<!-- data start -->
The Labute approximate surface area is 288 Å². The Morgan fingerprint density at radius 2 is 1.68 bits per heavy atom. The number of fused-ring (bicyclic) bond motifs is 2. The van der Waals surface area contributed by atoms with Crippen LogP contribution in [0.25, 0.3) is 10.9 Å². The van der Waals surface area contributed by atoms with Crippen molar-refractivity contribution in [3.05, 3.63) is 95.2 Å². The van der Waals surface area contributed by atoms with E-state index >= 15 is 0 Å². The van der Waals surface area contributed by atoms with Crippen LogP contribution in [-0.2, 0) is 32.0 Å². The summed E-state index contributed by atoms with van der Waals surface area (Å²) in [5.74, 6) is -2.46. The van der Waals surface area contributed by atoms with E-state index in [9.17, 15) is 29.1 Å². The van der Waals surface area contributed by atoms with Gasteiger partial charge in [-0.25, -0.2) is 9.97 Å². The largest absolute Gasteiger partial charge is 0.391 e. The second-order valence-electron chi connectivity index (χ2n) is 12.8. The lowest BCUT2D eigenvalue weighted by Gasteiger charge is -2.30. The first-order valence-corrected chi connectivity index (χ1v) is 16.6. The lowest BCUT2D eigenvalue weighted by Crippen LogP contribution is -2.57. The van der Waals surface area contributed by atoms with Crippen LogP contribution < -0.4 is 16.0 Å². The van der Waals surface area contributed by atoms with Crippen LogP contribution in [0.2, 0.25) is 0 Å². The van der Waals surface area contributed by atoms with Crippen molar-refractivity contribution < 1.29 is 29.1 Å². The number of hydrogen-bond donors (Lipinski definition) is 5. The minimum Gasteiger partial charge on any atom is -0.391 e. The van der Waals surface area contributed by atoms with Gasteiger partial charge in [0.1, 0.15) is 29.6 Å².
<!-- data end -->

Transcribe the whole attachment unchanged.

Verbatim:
The Labute approximate surface area is 288 Å². The Morgan fingerprint density at radius 2 is 1.68 bits per heavy atom. The number of fused-ring (bicyclic) bond motifs is 2. The van der Waals surface area contributed by atoms with Crippen LogP contribution in [0.25, 0.3) is 10.9 Å². The van der Waals surface area contributed by atoms with Crippen molar-refractivity contribution in [3.05, 3.63) is 95.2 Å². The van der Waals surface area contributed by atoms with E-state index >= 15 is 0 Å². The van der Waals surface area contributed by atoms with Crippen LogP contribution in [-0.2, 0) is 32.0 Å². The summed E-state index contributed by atoms with van der Waals surface area (Å²) in [5.74, 6) is -2.46. The van der Waals surface area contributed by atoms with E-state index in [9.17, 15) is 29.1 Å². The van der Waals surface area contributed by atoms with Gasteiger partial charge in [-0.25, -0.2) is 9.97 Å². The largest absolute Gasteiger partial charge is 0.391 e. The second-order valence-electron chi connectivity index (χ2n) is 12.8. The lowest BCUT2D eigenvalue weighted by Gasteiger charge is -2.30. The first-order valence-corrected chi connectivity index (χ1v) is 16.6. The lowest BCUT2D eigenvalue weighted by Crippen LogP contribution is -2.57. The van der Waals surface area contributed by atoms with Crippen LogP contribution < -0.4 is 16.0 Å². The van der Waals surface area contributed by atoms with Crippen LogP contribution in [0.2, 0.25) is 0 Å². The van der Waals surface area contributed by atoms with Crippen molar-refractivity contribution < 1.29 is 29.1 Å². The number of hydrogen-bond donors (Lipinski definition) is 5. The minimum Gasteiger partial charge on any atom is -0.391 e. The van der Waals surface area contributed by atoms with Gasteiger partial charge in [0.1, 0.15) is 29.6 Å².